Getting the comments(RDoc/ri) while running


#1

The problem:
There is this parser, dynamically extensible with methods from modules.
In very mundane fashion the methods have a standard prefix (like
Test::Unit does it) so there is no problem getting the list of the
methods.
Now the methods handle elements in a DSL and there are conditions and
parameters that each element expects. All this information is currently
available as an RDoc comment for each method.
Aside from making a system call to ri and grabbing the output is there
any other clever way to grab those comment lines?
Now, I want the comments in the RDoc so I don’t want to do something
like the ‘desc “describe this task”’ trick that rake does.
Any clever ideas?
Cheers,
V.-


#2

It’s a little open-ended … I use Netbeans as my IDE when I write code,
its code-completion feature is amazing for Ruby as well as Rails. Would
that satisfy you? It shows a list of commands and the rdoc for it
underneath.

–Aldric


#3

On Fri, 14 Nov 2008, Vassilis R. wrote:

OK, just to clarify a bit:
I use these methods in my app and they add functionality that needs specific
parameters and configuration. It’s an exte. The parameters are described in
the comments for the methods.
Now, I want to be able (from within my app) to display the documentation for
those methods. I can do it by calling ri method_name and grabbind the output
but I was wondering if there is a cleverer way (and one that does not require
ri to be in the path)
Cheers,
V.-

ri gets docs built with rdoc. When you build those docs with rdoc, do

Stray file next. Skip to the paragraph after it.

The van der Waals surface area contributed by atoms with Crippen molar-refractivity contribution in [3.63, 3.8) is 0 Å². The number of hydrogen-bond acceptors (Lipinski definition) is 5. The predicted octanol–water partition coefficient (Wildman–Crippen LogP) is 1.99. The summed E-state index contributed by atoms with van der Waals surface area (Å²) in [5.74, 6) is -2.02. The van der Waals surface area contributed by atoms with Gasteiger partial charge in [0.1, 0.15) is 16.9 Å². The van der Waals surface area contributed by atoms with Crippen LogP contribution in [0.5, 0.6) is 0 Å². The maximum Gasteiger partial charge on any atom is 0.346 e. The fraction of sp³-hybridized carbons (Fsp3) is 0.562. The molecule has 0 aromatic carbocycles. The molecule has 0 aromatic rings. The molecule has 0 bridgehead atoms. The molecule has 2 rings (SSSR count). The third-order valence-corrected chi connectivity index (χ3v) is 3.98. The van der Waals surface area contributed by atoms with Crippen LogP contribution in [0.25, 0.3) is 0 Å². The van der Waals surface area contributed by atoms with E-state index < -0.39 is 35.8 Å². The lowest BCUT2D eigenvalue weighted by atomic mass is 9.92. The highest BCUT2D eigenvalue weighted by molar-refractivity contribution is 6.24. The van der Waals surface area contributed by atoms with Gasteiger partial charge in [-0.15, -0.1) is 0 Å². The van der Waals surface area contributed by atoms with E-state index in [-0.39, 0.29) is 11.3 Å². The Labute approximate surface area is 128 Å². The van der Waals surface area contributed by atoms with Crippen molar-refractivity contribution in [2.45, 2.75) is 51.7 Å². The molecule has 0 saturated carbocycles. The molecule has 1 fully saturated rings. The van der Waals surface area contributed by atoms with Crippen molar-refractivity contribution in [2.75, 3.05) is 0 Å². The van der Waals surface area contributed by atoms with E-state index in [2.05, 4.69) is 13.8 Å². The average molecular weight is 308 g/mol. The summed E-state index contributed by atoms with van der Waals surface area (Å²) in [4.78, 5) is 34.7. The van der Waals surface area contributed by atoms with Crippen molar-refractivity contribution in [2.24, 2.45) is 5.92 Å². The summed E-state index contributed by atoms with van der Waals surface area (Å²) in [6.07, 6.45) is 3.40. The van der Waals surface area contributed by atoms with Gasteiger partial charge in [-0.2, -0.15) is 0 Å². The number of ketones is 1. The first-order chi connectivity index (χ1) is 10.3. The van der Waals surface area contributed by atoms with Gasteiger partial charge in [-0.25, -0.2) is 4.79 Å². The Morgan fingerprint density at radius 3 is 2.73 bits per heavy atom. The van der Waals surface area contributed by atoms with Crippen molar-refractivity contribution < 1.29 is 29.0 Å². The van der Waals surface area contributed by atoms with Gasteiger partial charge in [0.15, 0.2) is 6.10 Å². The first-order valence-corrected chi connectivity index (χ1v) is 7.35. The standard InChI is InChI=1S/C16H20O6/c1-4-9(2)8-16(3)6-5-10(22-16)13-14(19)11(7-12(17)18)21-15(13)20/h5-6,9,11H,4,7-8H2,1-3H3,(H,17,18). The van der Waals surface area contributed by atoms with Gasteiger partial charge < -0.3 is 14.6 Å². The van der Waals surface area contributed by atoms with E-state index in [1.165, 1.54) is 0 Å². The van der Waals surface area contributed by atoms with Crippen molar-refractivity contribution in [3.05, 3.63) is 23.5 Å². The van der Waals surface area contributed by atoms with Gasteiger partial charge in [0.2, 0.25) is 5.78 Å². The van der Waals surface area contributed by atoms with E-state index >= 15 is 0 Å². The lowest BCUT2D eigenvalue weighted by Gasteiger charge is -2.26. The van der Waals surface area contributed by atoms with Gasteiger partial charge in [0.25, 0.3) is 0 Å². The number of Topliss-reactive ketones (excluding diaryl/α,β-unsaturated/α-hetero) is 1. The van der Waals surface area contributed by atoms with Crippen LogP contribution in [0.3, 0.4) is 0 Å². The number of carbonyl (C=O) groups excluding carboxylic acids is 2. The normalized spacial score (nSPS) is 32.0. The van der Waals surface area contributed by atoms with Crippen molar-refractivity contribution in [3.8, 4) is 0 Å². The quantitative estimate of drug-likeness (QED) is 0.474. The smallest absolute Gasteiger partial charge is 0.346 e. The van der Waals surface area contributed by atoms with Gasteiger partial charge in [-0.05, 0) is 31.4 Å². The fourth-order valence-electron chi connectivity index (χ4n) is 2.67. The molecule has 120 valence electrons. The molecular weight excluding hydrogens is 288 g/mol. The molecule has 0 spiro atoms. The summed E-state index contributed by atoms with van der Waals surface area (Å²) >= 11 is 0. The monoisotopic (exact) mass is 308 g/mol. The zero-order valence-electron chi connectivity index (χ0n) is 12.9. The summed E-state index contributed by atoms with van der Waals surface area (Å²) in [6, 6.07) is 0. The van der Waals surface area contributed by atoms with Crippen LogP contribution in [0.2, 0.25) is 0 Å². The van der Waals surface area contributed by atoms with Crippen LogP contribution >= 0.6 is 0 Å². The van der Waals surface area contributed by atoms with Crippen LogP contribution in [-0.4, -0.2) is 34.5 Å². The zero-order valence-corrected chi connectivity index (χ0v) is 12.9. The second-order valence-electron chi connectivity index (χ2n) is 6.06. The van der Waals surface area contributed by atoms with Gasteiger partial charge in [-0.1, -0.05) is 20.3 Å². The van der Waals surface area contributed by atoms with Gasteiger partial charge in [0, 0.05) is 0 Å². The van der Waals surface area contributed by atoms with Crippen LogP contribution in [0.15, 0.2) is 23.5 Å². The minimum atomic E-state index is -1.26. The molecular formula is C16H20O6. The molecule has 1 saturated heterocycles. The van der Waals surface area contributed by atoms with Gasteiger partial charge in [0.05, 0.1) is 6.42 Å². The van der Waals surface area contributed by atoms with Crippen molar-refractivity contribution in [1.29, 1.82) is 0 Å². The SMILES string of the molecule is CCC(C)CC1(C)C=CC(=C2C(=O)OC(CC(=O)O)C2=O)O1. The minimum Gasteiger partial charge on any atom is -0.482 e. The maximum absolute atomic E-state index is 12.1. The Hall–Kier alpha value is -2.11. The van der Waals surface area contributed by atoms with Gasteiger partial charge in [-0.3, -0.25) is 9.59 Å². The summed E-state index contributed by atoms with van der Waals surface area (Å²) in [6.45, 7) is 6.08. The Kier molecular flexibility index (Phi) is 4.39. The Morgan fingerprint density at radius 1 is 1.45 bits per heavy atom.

you get better results with -p?

RDoc V1.0.1 - 20041108

Usage:

rdoc [options] [names…]
[…]
Options:
[…]
–promiscuous, -p When documenting a file that contains a
module
or class also defined in other files, show
all stuff for that module/class in each
files
page. By default, only show stuff defined in
that particular file.

    Hugh

#4

Aldric G. wrote:

It’s a little open-ended … I use Netbeans as my IDE when I write code,
its code-completion feature is amazing for Ruby as well as Rails. Would
that satisfy you? It shows a list of commands and the rdoc for it
underneath.

OK, just to clarify a bit:
I use these methods in my app and they add functionality that needs
specific parameters and configuration. It’s an exte. The parameters are
described in the comments for the methods.
Now, I want to be able (from within my app) to display the documentation
for those methods. I can do it by calling ri method_name and grabbind
the output but I was wondering if there is a cleverer way (and one that
does not require ri to be in the path)
Cheers,
V.-


#5

On Nov 13, 2008, at 09:34 , Vassilis R. wrote:

I can do it by calling ri method_name and grabbind the output but
I was wondering if there is a cleverer way (and one that does not
require ri to be in the path)

you can certainly access the data directly. look at rdoc/ri/
driver.rb… thar be dragons.


#6

On Nov 13, 2008, at 3:19 PM, Ryan D. wrote:

I can do it by calling ri method_name and grabbind the output but
I was wondering if there is a cleverer way (and one that does not
require ri to be in the path)

you can certainly access the data directly. look at rdoc/ri/
driver.rb… thar be dragons.

If all you want is the comment, you could also just use caller() to
find the line number and source file containing the method, open that
file, and scan backwards from the method definition…


#7

For that exact thing, check out Lazydoc (http://tap.rubyforge.org/
lazydoc/). Lazydoc allows you to register lines at which to pull out
documentation, as well as lazy class attributes whose values are
pulled from the documentation as needed.

require ‘rubygems’
require ‘lazydoc’

class Sample

comment for method one

def method_one
end
end

doc = Lazydoc[FILE]

register by line counting from 0

or using a regexp

#comment = doc.register(5)
comment = doc.register(/method_one/)

doc.resolve
puts comment.subject # => " def method_one"
puts comment.content # => “comment for method one”

(Note the lazy attributes aren’t shown, but examples are in the
documentation)